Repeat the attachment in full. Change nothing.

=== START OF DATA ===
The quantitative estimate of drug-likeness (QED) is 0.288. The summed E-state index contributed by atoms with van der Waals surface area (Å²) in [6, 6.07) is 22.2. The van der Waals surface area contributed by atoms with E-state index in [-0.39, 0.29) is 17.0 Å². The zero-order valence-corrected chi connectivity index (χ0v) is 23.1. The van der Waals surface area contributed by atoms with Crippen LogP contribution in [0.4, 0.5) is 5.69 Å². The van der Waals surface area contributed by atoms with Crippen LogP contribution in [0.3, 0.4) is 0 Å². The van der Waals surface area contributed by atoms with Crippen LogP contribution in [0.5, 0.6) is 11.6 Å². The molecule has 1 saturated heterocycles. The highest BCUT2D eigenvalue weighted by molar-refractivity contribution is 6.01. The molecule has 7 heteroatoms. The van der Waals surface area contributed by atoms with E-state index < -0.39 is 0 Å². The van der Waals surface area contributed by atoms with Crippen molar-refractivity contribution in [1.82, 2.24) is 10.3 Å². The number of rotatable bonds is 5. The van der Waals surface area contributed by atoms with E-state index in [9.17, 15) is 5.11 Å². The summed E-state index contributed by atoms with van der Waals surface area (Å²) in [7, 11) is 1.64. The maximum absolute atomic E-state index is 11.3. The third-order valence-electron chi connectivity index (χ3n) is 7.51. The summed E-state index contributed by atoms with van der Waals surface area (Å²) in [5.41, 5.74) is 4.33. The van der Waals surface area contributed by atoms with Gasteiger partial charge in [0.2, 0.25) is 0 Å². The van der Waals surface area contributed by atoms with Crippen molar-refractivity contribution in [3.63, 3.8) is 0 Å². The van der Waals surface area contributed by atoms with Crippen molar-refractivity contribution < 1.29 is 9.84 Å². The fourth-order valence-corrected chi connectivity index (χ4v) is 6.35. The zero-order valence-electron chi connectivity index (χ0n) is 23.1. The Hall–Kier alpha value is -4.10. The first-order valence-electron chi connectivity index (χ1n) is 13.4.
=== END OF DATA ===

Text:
The quantitative estimate of drug-likeness (QED) is 0.288. The summed E-state index contributed by atoms with van der Waals surface area (Å²) in [6, 6.07) is 22.2. The van der Waals surface area contributed by atoms with E-state index in [-0.39, 0.29) is 17.0 Å². The zero-order valence-corrected chi connectivity index (χ0v) is 23.1. The van der Waals surface area contributed by atoms with Crippen LogP contribution in [0.4, 0.5) is 5.69 Å². The van der Waals surface area contributed by atoms with Crippen LogP contribution in [0.3, 0.4) is 0 Å². The van der Waals surface area contributed by atoms with Crippen LogP contribution in [0.5, 0.6) is 11.6 Å². The molecule has 1 saturated heterocycles. The highest BCUT2D eigenvalue weighted by molar-refractivity contribution is 6.01. The molecule has 7 heteroatoms. The van der Waals surface area contributed by atoms with E-state index < -0.39 is 0 Å². The van der Waals surface area contributed by atoms with Crippen molar-refractivity contribution in [1.82, 2.24) is 10.3 Å². The number of rotatable bonds is 5. The van der Waals surface area contributed by atoms with E-state index in [9.17, 15) is 5.11 Å². The summed E-state index contributed by atoms with van der Waals surface area (Å²) in [7, 11) is 1.64. The maximum absolute atomic E-state index is 11.3. The third-order valence-electron chi connectivity index (χ3n) is 7.51. The summed E-state index contributed by atoms with van der Waals surface area (Å²) in [5.41, 5.74) is 4.33. The van der Waals surface area contributed by atoms with Gasteiger partial charge in [0.2, 0.25) is 0 Å². The van der Waals surface area contributed by atoms with Crippen molar-refractivity contribution in [3.63, 3.8) is 0 Å². The van der Waals surface area contributed by atoms with Crippen molar-refractivity contribution < 1.29 is 9.84 Å². The fourth-order valence-corrected chi connectivity index (χ4v) is 6.35. The zero-order valence-electron chi connectivity index (χ0n) is 23.1. The Hall–Kier alpha value is -4.10. The first-order valence-electron chi connectivity index (χ1n) is 13.4.